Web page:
make it all more pleasant. I liked the food a lot.

The damma talks vary, the english monk and Ajan Po great,

the laywomen about loving kindness cdnt really impress what 'loving kindness meditation' was,

the chanting depends a lot on the person presiding, the last monk was a bit 'preachy/pushy' for me;

They have 8 precepts but after 5 days they still made announcements

for some people to comply (clinging and revealing clothes). A few "yoga-illuminated-show off-prima donna's".

At first it upset me too, but then as meditation is so inwards, this feeling tapered off.

Ajan Po has a 5 day now on Koh Samui (samui-light.com)

I would go for a next retreat somewhere more secluded from backpackers, beachcombers but for a

first retreat the meditation experience was splendid.

Wat Mahathat was also good, I once went 12 yrs ago and then again for a refresher a few months ago,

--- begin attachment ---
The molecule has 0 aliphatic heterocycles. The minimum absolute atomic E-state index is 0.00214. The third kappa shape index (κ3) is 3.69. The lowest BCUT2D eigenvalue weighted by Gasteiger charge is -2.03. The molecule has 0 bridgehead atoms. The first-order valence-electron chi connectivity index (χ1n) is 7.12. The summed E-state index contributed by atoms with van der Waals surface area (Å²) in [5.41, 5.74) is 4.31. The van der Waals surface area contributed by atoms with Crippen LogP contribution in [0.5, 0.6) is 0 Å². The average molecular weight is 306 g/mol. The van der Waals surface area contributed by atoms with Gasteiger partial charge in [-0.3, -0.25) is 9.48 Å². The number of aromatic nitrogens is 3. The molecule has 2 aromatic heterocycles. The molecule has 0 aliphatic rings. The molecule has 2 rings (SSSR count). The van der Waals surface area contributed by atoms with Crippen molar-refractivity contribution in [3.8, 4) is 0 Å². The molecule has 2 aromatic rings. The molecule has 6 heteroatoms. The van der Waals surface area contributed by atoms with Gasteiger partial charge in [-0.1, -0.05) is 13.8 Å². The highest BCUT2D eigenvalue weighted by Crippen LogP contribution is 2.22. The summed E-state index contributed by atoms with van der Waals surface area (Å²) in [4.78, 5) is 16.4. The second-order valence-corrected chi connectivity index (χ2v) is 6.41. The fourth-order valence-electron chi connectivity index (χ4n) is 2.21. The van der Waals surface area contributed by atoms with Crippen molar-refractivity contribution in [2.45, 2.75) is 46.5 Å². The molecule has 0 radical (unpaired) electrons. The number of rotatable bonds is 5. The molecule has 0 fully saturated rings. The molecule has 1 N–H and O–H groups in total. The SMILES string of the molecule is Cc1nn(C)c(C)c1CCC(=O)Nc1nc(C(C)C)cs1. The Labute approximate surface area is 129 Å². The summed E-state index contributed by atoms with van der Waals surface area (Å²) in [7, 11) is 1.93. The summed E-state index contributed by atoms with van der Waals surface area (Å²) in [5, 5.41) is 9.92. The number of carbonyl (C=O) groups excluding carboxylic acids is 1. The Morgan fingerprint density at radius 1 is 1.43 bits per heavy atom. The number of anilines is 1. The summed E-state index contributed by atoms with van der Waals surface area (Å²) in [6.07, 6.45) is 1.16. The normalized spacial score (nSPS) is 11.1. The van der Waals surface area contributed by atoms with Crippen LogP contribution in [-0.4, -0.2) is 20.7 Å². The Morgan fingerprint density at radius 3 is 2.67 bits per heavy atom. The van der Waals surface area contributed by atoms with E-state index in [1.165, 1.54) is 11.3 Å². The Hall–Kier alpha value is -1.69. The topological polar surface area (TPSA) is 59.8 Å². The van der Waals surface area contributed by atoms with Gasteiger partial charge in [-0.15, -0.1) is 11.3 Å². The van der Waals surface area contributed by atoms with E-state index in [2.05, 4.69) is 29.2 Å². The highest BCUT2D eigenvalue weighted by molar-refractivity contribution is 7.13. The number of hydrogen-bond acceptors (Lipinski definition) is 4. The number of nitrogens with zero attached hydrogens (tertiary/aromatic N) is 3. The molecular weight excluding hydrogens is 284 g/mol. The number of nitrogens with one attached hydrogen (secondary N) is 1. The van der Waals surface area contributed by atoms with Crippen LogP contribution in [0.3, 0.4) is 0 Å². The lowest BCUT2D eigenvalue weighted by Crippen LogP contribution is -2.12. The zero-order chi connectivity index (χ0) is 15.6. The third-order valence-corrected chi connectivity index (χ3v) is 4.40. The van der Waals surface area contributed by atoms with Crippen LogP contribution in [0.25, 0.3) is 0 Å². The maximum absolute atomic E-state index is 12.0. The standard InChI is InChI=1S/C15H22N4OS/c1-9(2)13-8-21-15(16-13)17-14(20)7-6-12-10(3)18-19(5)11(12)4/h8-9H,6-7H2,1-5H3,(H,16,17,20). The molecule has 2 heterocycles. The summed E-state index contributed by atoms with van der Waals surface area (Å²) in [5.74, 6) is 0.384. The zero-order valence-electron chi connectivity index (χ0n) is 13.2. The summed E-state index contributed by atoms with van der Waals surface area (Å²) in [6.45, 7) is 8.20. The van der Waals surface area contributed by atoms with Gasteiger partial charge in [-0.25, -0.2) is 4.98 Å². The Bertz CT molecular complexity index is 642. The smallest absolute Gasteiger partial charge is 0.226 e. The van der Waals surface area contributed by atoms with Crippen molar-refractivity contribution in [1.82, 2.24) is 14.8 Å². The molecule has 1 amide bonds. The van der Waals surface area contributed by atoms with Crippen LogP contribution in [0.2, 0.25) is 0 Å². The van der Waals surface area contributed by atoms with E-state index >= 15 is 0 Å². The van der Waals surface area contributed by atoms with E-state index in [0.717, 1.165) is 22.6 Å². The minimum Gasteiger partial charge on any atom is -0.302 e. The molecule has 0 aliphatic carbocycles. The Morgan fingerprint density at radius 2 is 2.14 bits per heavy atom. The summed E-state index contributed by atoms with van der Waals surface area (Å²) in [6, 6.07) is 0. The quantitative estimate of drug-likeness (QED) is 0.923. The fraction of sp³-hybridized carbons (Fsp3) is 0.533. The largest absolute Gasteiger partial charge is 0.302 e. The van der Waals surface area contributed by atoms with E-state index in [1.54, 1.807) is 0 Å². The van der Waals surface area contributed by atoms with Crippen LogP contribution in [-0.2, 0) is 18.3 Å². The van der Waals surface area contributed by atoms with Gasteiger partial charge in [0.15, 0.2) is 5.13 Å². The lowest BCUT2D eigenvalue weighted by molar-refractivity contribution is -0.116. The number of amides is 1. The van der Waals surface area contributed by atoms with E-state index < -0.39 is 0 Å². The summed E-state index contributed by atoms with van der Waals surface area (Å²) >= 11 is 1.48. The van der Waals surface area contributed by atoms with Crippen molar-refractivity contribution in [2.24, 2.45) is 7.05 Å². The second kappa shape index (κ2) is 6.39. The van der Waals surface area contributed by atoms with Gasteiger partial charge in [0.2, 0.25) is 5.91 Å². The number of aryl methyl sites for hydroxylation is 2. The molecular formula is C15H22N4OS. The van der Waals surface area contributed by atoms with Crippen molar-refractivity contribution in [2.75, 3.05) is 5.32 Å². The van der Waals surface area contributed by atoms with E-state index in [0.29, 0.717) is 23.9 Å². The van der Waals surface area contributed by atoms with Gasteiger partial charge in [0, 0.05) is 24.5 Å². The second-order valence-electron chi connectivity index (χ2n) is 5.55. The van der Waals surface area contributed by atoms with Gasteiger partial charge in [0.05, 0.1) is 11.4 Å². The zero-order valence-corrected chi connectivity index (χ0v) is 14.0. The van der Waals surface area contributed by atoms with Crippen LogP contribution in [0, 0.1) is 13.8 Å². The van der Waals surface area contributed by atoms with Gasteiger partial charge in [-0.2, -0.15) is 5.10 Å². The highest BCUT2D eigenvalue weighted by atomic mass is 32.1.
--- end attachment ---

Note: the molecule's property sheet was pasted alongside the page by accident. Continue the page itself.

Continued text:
that's when I decided it was a little too "instructional' at this point for me and went to do 10 days.

[Actually my first instructor/teacher was the aging Roger Welty,

a most precious man , there is a book about his younger days 40 years ago

when he was a monk:

Bhikku, Disciple of the Buddha, Orchid Press which is still in print. ] Metta

Edited by orchis
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  • 2 weeks later...
  • 2 weeks later...

Steve and Rosemary Weissman will give a talk in Bangkok on May 8th. A chance to hear them if you are considering a retreat at Wat Kow Tahm.

Details are at littlebang (Little Bangkok Sangha)

Might also mention that the Dhammodaya centre is good, in Nakhon Pathom. U Janaka lineage (Mahasi)

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Steve and Rosemary Weissman will give a talk in Bangkok on May 8th. A chance to hear them if you are considering a retreat at Wat Kow Tahm.